- Such a virus contains some 30,000 ‘base pairs’, which are like bricks placed next to each other to form a structure. An alteration in this base can be a mutation, effectively changing the shape and behaviour of the virus.
- In the UK variant, one mutation has made the virus more likely to bind with human proteins called receptors. This is called N501Y.
What is N501Y?
- The amino acid represented by the letter N, and present at position 501 in the coronavirus genetic structure, has been replaced in that position with another amino acid, represented by Y.
- The position where this alteration has taken place is in the spike protein’s receptor-binding domain. (It is the spike protein of the virus that binds with the human receptor)
- Therefore, the mutation has increased the binding affinity of the coronavirus.
- Sequence analysis has shown that this mutation originated separately in the UK and South Africa.
Other coronavirus mutations
- Mutations are common, but the majority of them cause no alteration in the structure of the proteins they encode — these are called ‘synonymous’ mutations, as they eventually translate to the same amino acids. Another type is ‘non-synonymous’ mutation, which could result in an amino acid change.
- In the variant circulating in the UK, there are 6 and 14 synonymous and non-synonymous mutations respectively. There are three ‘deletions’ — amino acids removed from the sequence.
- According the World Health Organization (WHO), other than N501Y, mutations that “may influence the transmissibility of the virus in humans” are P681H and HV 69/70.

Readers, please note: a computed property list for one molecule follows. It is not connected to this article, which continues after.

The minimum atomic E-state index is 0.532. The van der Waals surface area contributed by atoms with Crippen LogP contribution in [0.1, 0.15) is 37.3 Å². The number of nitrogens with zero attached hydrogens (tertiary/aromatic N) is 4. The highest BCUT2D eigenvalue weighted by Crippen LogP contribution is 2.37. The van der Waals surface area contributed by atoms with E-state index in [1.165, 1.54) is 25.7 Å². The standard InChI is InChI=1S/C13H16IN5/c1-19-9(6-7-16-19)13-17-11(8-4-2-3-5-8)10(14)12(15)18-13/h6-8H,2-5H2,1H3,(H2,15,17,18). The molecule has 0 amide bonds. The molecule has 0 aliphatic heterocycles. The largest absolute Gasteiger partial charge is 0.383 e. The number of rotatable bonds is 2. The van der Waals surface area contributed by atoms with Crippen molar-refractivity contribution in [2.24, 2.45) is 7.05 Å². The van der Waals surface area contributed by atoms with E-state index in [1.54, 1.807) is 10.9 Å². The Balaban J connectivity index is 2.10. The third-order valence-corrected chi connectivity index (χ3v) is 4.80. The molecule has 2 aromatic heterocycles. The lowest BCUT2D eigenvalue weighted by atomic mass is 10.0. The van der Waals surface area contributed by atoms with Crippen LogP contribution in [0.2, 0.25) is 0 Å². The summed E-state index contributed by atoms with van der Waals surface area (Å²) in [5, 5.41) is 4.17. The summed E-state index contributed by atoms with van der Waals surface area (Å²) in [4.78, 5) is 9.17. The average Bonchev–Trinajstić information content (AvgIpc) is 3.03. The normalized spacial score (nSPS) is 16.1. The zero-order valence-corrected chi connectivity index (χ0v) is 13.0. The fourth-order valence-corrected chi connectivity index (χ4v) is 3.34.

Impact on RT-PCR tests
- According to WHO, the deletion at positions 69/70 has been found to affect the performance of some diagnostic PCR assays that use an ‘S gene target’ (in the ‘S’ or spike protein).
- Most PCR assays worldwide use multiple targets and the impact of the variant on diagnostics is not anticipated to be significant.
- According to CDC, most commercial PCR tests have multiple targets where they detect the virus, so that even if a mutation impacts one of the targets, the other PCR targets will still work.
- Infection triggered by the new strain in the UK was detected by the RT-PCR test.
Impact on vaccine development
- According to CDC, vaccines approved by the US Food and Drug Administration (FDA) are “polyclonal”, producing antibodies that target several parts of the spike protein.
- The virus would likely need to accumulate multiple mutations in the spike protein to evade immunity induced by vaccines or by natural infection.
- According to WHO, Laboratory studies are ongoing to determine whether these variant viruses have different biological properties or alter vaccine efficacy. There is not enough information at present to determine if this variant is associated with any change in severity of clinical disease, antibody response or vaccine efficacy.